Capitol Hill Week for February 2, 2017

NASHVILLE, Tenn.Governor Bill Haslam presented his State of the State / Budget Address to lawmakers on Monday night as he and the General Assembly continue a multi-year focus on improving education and recruiting new and better paying jobs to Tennessee.  The governor unveiled major legislation to make Tennessee the first state in the nation to offer all adults without a degree tuition-free access to community college.  The Tennessee Reconnect Act would establish a last-dollar scholarship for adults living in the state which would allow them to attend a community college tuition-free.

 

In addition, the governor announced his proposed Tennessee STRONG (Support, Training, and Renewing Opportunity for National Guardsmen) Act that would create a pilot program to provide eligible members of the Tennessee National Guard tuition funding toward a first time bachelor degree through a tuition reimbursement program.

 

Both proposals build on the Tennessee Promise scholarship program which has provided tuition-free assistance to approximately 33,000 high school graduates since it was implemented in 2015.

 

“The governor has been a real game changer in education,” said Senate Education Committee Chairman Dolores Gresham (R-Somerville).   “Our goal is to establish and sustain a world class education system in Tennessee and these proposals, along with our previous efforts, have catapulted us forward in that effort.”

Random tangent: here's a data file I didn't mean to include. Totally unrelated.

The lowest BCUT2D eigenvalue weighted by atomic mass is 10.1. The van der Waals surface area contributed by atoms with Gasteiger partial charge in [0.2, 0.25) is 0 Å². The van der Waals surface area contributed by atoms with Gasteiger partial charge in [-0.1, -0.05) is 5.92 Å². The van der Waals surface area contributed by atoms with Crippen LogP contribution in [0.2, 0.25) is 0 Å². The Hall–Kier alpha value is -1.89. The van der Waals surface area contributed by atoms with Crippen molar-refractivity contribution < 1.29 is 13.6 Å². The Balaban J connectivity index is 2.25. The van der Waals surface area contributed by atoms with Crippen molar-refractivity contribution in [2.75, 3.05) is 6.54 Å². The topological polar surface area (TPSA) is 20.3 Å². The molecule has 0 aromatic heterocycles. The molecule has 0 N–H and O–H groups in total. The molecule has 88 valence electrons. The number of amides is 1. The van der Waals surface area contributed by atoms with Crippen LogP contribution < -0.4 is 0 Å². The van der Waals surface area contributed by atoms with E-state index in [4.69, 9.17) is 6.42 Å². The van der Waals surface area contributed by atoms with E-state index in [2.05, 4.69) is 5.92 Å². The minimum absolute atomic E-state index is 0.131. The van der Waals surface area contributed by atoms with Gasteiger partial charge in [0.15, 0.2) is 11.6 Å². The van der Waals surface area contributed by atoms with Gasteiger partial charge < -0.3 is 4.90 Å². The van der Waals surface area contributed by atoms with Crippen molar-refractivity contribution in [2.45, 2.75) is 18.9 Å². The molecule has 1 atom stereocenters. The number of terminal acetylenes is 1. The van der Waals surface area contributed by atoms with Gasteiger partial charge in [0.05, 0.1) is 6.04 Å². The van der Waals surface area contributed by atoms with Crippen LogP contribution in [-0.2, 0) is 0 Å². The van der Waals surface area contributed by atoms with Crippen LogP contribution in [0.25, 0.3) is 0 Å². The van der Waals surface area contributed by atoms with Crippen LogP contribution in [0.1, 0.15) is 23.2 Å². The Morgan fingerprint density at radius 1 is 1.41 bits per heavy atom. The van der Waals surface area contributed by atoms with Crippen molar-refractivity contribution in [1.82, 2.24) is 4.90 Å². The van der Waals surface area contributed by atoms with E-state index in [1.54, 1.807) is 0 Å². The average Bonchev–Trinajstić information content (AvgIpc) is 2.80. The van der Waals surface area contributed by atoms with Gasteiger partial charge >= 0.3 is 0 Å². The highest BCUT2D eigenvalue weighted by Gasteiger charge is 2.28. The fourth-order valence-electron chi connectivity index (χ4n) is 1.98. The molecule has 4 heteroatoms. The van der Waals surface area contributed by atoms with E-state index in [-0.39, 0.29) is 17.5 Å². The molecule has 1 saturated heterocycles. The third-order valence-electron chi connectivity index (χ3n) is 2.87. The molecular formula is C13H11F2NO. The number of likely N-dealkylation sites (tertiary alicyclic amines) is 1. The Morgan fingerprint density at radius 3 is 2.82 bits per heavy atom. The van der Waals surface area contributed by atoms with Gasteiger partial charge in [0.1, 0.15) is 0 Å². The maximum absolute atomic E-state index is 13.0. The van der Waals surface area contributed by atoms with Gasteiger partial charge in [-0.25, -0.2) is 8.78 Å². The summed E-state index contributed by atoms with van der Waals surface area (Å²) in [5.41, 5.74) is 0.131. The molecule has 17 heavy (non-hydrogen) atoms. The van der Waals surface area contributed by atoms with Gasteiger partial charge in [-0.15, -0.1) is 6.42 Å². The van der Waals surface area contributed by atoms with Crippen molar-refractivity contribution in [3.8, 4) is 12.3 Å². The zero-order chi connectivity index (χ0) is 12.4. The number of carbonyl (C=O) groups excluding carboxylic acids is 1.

The purpose of the legislation is to build and sustain the state’s robust economic growth and to make Tennessee’s workforce more competitive.  In 2013, Tennessee launched its Drive to 55 goal of equipping 55 percent of Tennesseans with a degree or certificate by 2025.  Tennessee needs 871,000 degrees to reach the state’s Drive to 55 goal, but only 645,000 high school students are expected to graduate between 2014 and 2022.

 

The Reconnect Act, which is an expansion of a grant program launched in 2015, especially aims to attract approximately 900,000 Tennesseans who have earned some college credit but no degree.  Adults without a certificate can already attend Tennessee Colleges of Applied Technology (TCATs) tuition-free under the current Reconnect program. This proposal would expand that program’s access to community colleges and relieves some of the previous requirements to receive assistance.  The Reconnect expansion would be funded out of lottery reserves at no cost to taxpayers.

 

Likewise, the STRONG Act would provide an opportunity for those who protect and serve their state and country to receive their bachelor degree, a move that would give Tennessee’s National Guard a competitive edge in recruitment.  All but four states nationwide, and all states adjacent to Tennessee, already offer 100 percent state tuition assistance for those who are serving in the Guard.

 

Governor Haslam reiterates call for widening broadband and enhancing state’s infrastructure in State of the State Address

 

During his State of the State Address, Governor Bill Haslam reiterated his call to widen access to broadband Internet services by asking lawmakers to support the Tennessee Broadband Accessibility Act.  The legislation would provide $45 million over three years in grants and tax credits for service providers to assist in making broadband infrastructure available to unserved homes and businesses.  It would also permit Tennessee’s private, nonprofit electric cooperatives to provide retail broadband service in an effort to reach rural customers.